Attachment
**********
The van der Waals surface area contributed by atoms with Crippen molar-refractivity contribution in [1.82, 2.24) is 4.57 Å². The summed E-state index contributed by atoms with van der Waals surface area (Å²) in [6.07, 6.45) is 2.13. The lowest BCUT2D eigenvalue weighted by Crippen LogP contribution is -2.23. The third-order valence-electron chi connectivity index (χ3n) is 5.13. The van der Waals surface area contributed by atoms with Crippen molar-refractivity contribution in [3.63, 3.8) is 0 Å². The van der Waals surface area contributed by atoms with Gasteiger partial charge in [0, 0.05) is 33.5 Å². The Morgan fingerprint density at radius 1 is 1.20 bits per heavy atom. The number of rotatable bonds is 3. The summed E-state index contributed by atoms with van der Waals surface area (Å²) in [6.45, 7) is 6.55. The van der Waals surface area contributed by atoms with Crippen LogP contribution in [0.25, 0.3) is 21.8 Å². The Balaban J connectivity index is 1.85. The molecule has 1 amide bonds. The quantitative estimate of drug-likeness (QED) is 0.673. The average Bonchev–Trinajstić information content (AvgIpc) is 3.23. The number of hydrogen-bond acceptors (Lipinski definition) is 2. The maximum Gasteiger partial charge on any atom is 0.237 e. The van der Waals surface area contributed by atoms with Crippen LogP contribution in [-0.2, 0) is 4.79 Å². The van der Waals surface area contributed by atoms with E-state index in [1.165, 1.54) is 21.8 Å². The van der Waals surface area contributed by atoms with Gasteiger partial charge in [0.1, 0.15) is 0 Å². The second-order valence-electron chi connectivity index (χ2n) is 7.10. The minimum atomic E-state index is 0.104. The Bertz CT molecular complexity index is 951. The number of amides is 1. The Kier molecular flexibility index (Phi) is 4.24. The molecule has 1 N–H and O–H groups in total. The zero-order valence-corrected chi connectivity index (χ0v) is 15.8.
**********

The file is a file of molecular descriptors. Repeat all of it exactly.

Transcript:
The van der Waals surface area contributed by atoms with Crippen molar-refractivity contribution in [1.82, 2.24) is 4.57 Å². The summed E-state index contributed by atoms with van der Waals surface area (Å²) in [6.07, 6.45) is 2.13. The lowest BCUT2D eigenvalue weighted by Crippen LogP contribution is -2.23. The third-order valence-electron chi connectivity index (χ3n) is 5.13. The van der Waals surface area contributed by atoms with Crippen molar-refractivity contribution in [3.63, 3.8) is 0 Å². The van der Waals surface area contributed by atoms with Gasteiger partial charge in [0, 0.05) is 33.5 Å². The Morgan fingerprint density at radius 1 is 1.20 bits per heavy atom. The number of rotatable bonds is 3. The summed E-state index contributed by atoms with van der Waals surface area (Å²) in [6.45, 7) is 6.55. The van der Waals surface area contributed by atoms with Crippen LogP contribution in [0.25, 0.3) is 21.8 Å². The Balaban J connectivity index is 1.85. The molecule has 1 amide bonds. The quantitative estimate of drug-likeness (QED) is 0.673. The average Bonchev–Trinajstić information content (AvgIpc) is 3.23. The number of hydrogen-bond acceptors (Lipinski definition) is 2. The maximum Gasteiger partial charge on any atom is 0.237 e. The van der Waals surface area contributed by atoms with Crippen LogP contribution in [-0.2, 0) is 4.79 Å². The van der Waals surface area contributed by atoms with E-state index in [1.165, 1.54) is 21.8 Å². The van der Waals surface area contributed by atoms with Gasteiger partial charge in [0.1, 0.15) is 0 Å². The second-order valence-electron chi connectivity index (χ2n) is 7.10. The minimum atomic E-state index is 0.104. The Bertz CT molecular complexity index is 951. The number of amides is 1. The Kier molecular flexibility index (Phi) is 4.24. The molecule has 1 N–H and O–H groups in total. The zero-order valence-corrected chi connectivity index (χ0v) is 15.8.